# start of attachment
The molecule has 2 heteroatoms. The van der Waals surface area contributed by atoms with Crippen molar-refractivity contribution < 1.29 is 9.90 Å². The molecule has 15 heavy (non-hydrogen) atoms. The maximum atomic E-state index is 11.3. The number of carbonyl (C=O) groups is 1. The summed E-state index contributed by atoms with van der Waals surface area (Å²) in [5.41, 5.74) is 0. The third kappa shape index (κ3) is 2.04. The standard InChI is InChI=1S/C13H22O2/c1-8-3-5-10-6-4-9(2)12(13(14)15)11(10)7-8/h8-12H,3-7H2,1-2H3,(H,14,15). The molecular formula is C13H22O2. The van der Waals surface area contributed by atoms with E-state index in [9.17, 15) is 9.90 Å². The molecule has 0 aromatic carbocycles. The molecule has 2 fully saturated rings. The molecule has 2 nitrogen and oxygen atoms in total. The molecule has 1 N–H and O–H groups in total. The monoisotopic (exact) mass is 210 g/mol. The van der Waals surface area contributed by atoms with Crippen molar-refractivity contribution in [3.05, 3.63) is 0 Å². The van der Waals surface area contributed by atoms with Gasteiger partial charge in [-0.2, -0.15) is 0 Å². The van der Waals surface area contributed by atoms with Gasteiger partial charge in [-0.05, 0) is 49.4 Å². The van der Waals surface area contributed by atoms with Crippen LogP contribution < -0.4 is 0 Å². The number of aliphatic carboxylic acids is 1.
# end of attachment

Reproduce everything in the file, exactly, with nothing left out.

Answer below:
The molecule has 2 heteroatoms. The van der Waals surface area contributed by atoms with Crippen molar-refractivity contribution < 1.29 is 9.90 Å². The molecule has 15 heavy (non-hydrogen) atoms. The maximum atomic E-state index is 11.3. The number of carbonyl (C=O) groups is 1. The summed E-state index contributed by atoms with van der Waals surface area (Å²) in [5.41, 5.74) is 0. The third kappa shape index (κ3) is 2.04. The standard InChI is InChI=1S/C13H22O2/c1-8-3-5-10-6-4-9(2)12(13(14)15)11(10)7-8/h8-12H,3-7H2,1-2H3,(H,14,15). The molecular formula is C13H22O2. The van der Waals surface area contributed by atoms with E-state index in [9.17, 15) is 9.90 Å². The molecule has 0 aromatic carbocycles. The molecule has 2 fully saturated rings. The molecule has 2 nitrogen and oxygen atoms in total. The molecule has 1 N–H and O–H groups in total. The monoisotopic (exact) mass is 210 g/mol. The van der Waals surface area contributed by atoms with Crippen molar-refractivity contribution in [3.05, 3.63) is 0 Å². The van der Waals surface area contributed by atoms with Gasteiger partial charge in [-0.2, -0.15) is 0 Å². The van der Waals surface area contributed by atoms with Gasteiger partial charge in [-0.05, 0) is 49.4 Å². The van der Waals surface area contributed by atoms with Crippen LogP contribution < -0.4 is 0 Å². The number of aliphatic carboxylic acids is 1.